I do think today’s post is an important lesson because I am very often asked “why can’t my miles transfer between programs?” While that type of interchangeability would be wonderful it just doesn’t exist in the world of miles, outside the few limited examples outlined in the post. I’ll go ahead and update the tags to make this a #101/#201 post since more seasoned travelers probably already know the details of this.

  2. Chiming in for the other side, I like the economics posts so do keep them coming!

    Actually, this post is very timely. Last week you helped me get my son home using 25,000 United miles for a one way Newark-Portland. Expensive, but much better than the nearly $700 that tickets were pricing at when my son suddenly was told he could have enough days off to make it worthwhile to come home for the holidays. He – a 20something who really wants to do it on his own – wants to reimburse me. I told him that someday he could book me a flight or hotel stay. So what’s an appropriate measure?

    Looking to give him the best part of this trade, should I ever let it happen, I was thinking that he could:
    > book me or my husband a saver ticket using 25,000 miles; or,
    > book us hotel rooms that would normally cost between $300-$400

    Do you have any other suggestions that would enable him to “pay us back?” He travels a fair amount for work and while he gets to keep the frequent flyer miles, he must take the cheapest flight (within limits) so he can’t focus on one FF program. He does not always keep the hotel miles. (If he travels alone, he can, but if he goes with a group of employees the hotels are normally booked and paid for corporately.) Depending on location, he tries to stay at Hilton where he is Gold, but he does stay at other chains as well.

    So what might be a good trade?

    BTW, a tip to share that I got from him: He always adds his loyalty number to his hotel record, even if the rate and payment was or will be made by corporate. That can give him access to lounges, late checkout, etc. And sometimes the hotels end up giving him the points anyway. He doesn’t quite understand how it works – whether in theory the points are accumulated by corporate or the rate is low and the deal supposedly means no points – but sometimes he ends up accumulating personal points that way.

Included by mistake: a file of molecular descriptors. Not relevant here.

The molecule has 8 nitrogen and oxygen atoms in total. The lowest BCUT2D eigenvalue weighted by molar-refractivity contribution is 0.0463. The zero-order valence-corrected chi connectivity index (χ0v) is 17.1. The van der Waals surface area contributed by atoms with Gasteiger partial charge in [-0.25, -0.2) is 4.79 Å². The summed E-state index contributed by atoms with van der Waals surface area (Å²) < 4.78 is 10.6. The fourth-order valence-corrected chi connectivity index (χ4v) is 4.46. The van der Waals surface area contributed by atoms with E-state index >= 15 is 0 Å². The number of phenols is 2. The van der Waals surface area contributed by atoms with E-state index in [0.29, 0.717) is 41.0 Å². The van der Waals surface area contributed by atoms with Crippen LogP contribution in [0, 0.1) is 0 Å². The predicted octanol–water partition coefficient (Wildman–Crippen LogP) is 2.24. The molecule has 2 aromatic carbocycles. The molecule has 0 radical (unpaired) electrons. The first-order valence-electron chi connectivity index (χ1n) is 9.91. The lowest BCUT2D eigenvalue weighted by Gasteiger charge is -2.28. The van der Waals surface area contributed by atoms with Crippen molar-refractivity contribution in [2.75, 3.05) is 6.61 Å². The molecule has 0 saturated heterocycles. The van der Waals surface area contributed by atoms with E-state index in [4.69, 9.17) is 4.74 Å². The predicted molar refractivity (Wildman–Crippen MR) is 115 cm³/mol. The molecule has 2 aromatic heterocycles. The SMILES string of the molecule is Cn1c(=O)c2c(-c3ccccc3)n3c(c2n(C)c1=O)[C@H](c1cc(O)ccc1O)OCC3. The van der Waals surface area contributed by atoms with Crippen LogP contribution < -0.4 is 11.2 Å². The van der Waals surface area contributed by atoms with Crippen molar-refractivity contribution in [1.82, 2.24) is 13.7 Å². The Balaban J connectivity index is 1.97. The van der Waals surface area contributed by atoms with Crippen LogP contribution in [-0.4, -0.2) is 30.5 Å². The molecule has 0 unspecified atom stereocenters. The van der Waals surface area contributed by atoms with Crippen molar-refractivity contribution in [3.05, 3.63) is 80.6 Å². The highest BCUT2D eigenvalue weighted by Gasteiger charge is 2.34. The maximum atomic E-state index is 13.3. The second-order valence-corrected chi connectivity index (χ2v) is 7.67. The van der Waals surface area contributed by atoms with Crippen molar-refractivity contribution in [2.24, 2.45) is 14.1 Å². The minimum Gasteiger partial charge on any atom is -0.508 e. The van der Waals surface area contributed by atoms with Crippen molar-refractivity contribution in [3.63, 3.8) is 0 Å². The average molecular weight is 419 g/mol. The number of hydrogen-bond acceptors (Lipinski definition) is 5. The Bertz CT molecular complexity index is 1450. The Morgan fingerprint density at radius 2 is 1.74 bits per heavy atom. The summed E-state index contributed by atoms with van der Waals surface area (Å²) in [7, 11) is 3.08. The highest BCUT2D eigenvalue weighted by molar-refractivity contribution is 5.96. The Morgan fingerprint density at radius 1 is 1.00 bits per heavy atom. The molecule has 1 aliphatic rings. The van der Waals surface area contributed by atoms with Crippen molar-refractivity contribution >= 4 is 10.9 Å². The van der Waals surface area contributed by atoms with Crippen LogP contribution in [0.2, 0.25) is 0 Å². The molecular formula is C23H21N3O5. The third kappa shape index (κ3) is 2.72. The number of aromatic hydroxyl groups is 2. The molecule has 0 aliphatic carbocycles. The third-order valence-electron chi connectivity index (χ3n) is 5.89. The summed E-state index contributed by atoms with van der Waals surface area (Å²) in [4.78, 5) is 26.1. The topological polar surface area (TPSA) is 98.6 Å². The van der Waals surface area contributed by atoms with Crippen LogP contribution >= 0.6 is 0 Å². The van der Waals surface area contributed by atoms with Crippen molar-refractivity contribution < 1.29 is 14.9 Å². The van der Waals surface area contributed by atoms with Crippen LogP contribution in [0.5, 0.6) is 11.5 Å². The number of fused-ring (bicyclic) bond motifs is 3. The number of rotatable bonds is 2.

Also, because I had the United Explorer card and he didn’t, we used my miles, saving 25,000 in the process as the ticket would have been 50,000! That might make the card a keeper when the fee comes due!

    • Elaine; I’m impressed your son is taking the booking so seriously. I’m sure you’d let it slide, but he wants to make a gesture of thanks. Apples to Apples would be a 25k booking like you mentioned. But the hotel room sounds like a happy medium–leaving him his airline miles for travel of his own, and something you and your husband can enjoy that otherwise would have to be paid out of pocket. Your first trade, how exciting!

      Now the bigger question: why doesn’t your son have the Explorer card? 😉 I recently flew a domestic United flight, something I haven’t done in years since I primarily use UA miles for international travel. By the end of the flight I was surprised the plane wasn’t painted as a giant billboard for the Chase UA MP Visa–the ad was everywhere, in each seat pocket, on the televisions onboard, in ORD; on the terminal monitors, a booth to sign up, posters on the walls, Giant 20′ hanging billboards every 50 feet or so. I literally laughed at how ridiculous it looked. Of course all of those offers were for 30k UA miles on first use (inferior offer), but I’m sure they snag tons of people with those. My point is–make sure he signs up for the full 50k/55k offers before the United/Chase ads bombard his senses and he signs up for less than the max miles. It would pain me to hear he was ensnared by a lesser offer like that!

      • Much as I try, I cannot get him to sign up for a few more CC cards. He works a lot and travels a lot and feels it is a bother to have to track minimum spends and make sure bills get paid on time. Since I got into this game about a year ago, I have suggested select cards for him, but other than a Hilton Amex he agreed to get when he was traveling 100% of the time, and the REI card he got a while ago, he won’t get any more!

        To be fair, he has few expenses and the minimum spends would not be easy for him to do without some MS tricks. When he is on the road for work, they pay all his expenses, and buying VRs or GCs to use with BB is just too much bother for him. He has no college loans and until recently paid no rent. He’s on our family phone plan, and while he does reimburse me for his share, I don’t take CCs 😉 !

        I have considered having him make me an authorized signer so I could help him make the minimum spends, but I am new enough at this that I usually have various minimum spends that I am meeting. And living in a state with no CVS stores, I sometimes have to get creative myself.

        So, no, he doesn’t have an Explorer card. But it is a good thing both his parents do!